Student Boat-Builders Near Finish Line

The 16-foot open day-sailer that eight at-risk youth built this summer as an exercise to learn math and work skills will be finished Friday and, after a little fit and polish, will be launched into the Willamette River October 5. Before then, it will be displayed in Pioneer Square to kick off National Manufacturing Day October 4.

The eight students, only one of whom had completed high school and ranging in age from 17 to 22, showed up 13 weeks ago to a workshop located at 11th and SE Stark in Portland. They found a pile of wood and a keel. None had any experience with woodworking and all had struggled with math in school. None had any clear career plans.

Along the way, one student builder decided to pursue a degree in mechanical engineering and acquired the dean of engineering at Portland State University as her mentor. Another plans to enter a community college welding program. A third reversed his earlier decision to bypass college and will enroll in community college. Two decided to take GED exams after gaining confidence in basic math and geometry, which they used daily in building the boat. Yet another elected to return to regular high school.

"This was a true learning experience," said CFM partner Norm Eder who helped to spearhead and fund the innovative summer work program. "There were some bumps, but the students built a boat, a boat that will sail for years to come. That is a great accomplishment for these young people."

The effort was overseen by Wind & Oar Boat School, which provided the instructors and skill training, and WorkSystems Inc., which provided some of the funding and the students. 

In addition to practical lessons in working with fractions and compound angles, building the boat required the students to learn the value of teamwork. For one thing, the boat was designed by a French naval architect and the plans were rendered in metric, requiring the students to convert every measurement.

Eder, who became a regular visitor and pizza delivery man to the starving student-builders, said, "This is more than a boat. It is a wonderful success story. It has touched the lives of these students and opened the eyes of those who ask for a better skilled workforce about how programs like this can work."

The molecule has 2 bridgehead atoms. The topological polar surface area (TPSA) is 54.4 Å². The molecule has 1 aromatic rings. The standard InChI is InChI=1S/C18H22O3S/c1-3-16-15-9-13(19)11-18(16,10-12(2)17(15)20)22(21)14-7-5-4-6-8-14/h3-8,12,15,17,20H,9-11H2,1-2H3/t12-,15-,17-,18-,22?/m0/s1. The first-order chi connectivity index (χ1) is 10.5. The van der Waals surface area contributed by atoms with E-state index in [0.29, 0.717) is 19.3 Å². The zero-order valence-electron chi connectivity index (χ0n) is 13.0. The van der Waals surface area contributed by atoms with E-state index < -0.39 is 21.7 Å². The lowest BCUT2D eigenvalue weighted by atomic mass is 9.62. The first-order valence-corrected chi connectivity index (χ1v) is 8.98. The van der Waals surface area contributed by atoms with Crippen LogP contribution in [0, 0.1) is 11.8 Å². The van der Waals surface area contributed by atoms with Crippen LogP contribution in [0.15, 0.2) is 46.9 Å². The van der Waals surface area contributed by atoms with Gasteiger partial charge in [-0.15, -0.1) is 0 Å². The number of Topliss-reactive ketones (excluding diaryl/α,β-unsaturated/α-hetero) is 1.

According to Eder, the Southwest Washington Workforce Development Corporation has committed to a Vancouver boat-build later this year. The principal of Madison High School has asked Wind & Oar to do a build at the Northeast Portland school. And WSI plans to fund a new cohort of student-builders next month. The program has attracted sponsors, including Silver Eagle Manufacturing that provided custom marine bronze components for the student-built boat.

At-Risk Youth Build a Boat

Seven to ten students will spend their summer polishing math skills and learning teamwork by building a 16-foot sailboat, the brainchild of CFM Partner Norm Eder and his wife, Sherry, who are advocates of hands-on learning.For most of us, boats are a source of recreation and relaxation. For seven to 10 local youngsters, building a 16-foot sailboat will be an opportunity to polish their math and work skills this summer.

CFM Partner Norm Eder and his wife, Sherry, were the spark plugs behind a partnership between Worksystems, Inc. and the Wind & Oar Boat School to create a hands-on learning opportunity for at-risk youth.

The young boat builders got to work this week after learning about shop safety, materials and tools. They were assigned to read the plans for the boat, which was designed by famous French naval architect Francois Vivier. It will take them 10 weeks from laying the keel to the final paint job, all under the watchful eyes of two master boat builders.

Eder, who worked at the Oregon Graduate Institute before joining CFM, has been a long-time advocate for hands-on learning and played a role in OGI's start-up of Saturday Academy. One of his current clients is the Manufacturing 21 Coalition, which has engaged in numerous efforts to link industry, university research and skilled worker training. Sherry has been a classroom teacher for 20 years and now guides an early childhood Head Start program for Neighborhood House in SW Portland.

The idea for the innovative summer program came last fall after Eder joined the Wind & Oar Boat School board. He lined up the partnership with the workforce board that covers Multnomah and Washington counties, which supplied the youngsters, and the nonprofit school, which will provide instructional training. Worksystems Inc. is funding the educational costs, as well as providing stipends for the student boat smiths.

The youngsters will work 3.5 hours per day, five days a week. In addition to polishing their math skills (nothing on a boat is built without mathematical calculation), program participants will learn the importance of teamwork, time management and construction planning. They also will learn different methods of traditional small craft construction and how small craft design and construction technologies evolved to meet the practical needs of those who venture onto rivers and oceans.

"I've built my own wooden boat that I sail and it gave me great satisfaction," Eder says. "It just seemed to me this could provide equal or greater value to students over a summer."

One of the first challenges the students faced was converting metric measurements to more familiar values as they began attaching the first bulkheads to the keel. They also will learn about sustainable practices, durable woods and sail-making.